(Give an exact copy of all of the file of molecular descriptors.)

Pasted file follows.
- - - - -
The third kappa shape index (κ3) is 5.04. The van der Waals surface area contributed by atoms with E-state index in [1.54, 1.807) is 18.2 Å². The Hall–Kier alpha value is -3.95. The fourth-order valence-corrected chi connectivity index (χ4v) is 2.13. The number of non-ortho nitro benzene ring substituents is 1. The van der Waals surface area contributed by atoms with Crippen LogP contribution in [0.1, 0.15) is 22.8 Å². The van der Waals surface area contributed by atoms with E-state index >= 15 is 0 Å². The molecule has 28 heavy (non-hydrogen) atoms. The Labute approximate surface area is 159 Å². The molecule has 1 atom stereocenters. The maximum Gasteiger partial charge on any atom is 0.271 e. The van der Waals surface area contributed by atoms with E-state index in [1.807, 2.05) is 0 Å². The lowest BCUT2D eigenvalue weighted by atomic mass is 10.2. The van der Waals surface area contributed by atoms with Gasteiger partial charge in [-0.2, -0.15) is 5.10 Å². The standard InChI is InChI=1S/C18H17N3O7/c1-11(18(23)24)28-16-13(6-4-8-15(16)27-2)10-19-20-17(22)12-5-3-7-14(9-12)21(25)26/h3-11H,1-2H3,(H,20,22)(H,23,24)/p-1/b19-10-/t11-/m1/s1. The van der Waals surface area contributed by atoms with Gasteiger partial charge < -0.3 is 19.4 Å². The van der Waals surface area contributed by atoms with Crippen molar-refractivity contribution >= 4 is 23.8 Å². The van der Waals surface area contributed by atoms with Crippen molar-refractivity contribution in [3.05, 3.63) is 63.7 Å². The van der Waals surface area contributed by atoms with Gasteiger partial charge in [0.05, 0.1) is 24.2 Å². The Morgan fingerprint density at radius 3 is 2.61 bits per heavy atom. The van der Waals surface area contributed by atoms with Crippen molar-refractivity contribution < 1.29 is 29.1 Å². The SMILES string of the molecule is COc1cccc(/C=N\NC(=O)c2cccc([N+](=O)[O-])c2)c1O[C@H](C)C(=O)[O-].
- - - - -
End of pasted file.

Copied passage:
The third kappa shape index (κ3) is 5.04. The van der Waals surface area contributed by atoms with E-state index in [1.54, 1.807) is 18.2 Å². The Hall–Kier alpha value is -3.95. The fourth-order valence-corrected chi connectivity index (χ4v) is 2.13. The number of non-ortho nitro benzene ring substituents is 1. The van der Waals surface area contributed by atoms with Crippen LogP contribution in [0.1, 0.15) is 22.8 Å². The van der Waals surface area contributed by atoms with E-state index >= 15 is 0 Å². The molecule has 28 heavy (non-hydrogen) atoms. The Labute approximate surface area is 159 Å². The molecule has 1 atom stereocenters. The maximum Gasteiger partial charge on any atom is 0.271 e. The van der Waals surface area contributed by atoms with E-state index in [1.807, 2.05) is 0 Å². The lowest BCUT2D eigenvalue weighted by atomic mass is 10.2. The van der Waals surface area contributed by atoms with Gasteiger partial charge in [-0.2, -0.15) is 5.10 Å². The standard InChI is InChI=1S/C18H17N3O7/c1-11(18(23)24)28-16-13(6-4-8-15(16)27-2)10-19-20-17(22)12-5-3-7-14(9-12)21(25)26/h3-11H,1-2H3,(H,20,22)(H,23,24)/p-1/b19-10-/t11-/m1/s1. The van der Waals surface area contributed by atoms with Gasteiger partial charge < -0.3 is 19.4 Å². The van der Waals surface area contributed by atoms with Crippen molar-refractivity contribution >= 4 is 23.8 Å². The van der Waals surface area contributed by atoms with Crippen molar-refractivity contribution in [3.05, 3.63) is 63.7 Å². The van der Waals surface area contributed by atoms with Gasteiger partial charge in [0.05, 0.1) is 24.2 Å². The Morgan fingerprint density at radius 3 is 2.61 bits per heavy atom. The van der Waals surface area contributed by atoms with Crippen molar-refractivity contribution < 1.29 is 29.1 Å². The SMILES string of the molecule is COc1cccc(/C=N\NC(=O)c2cccc([N+](=O)[O-])c2)c1O[C@H](C)C(=O)[O-].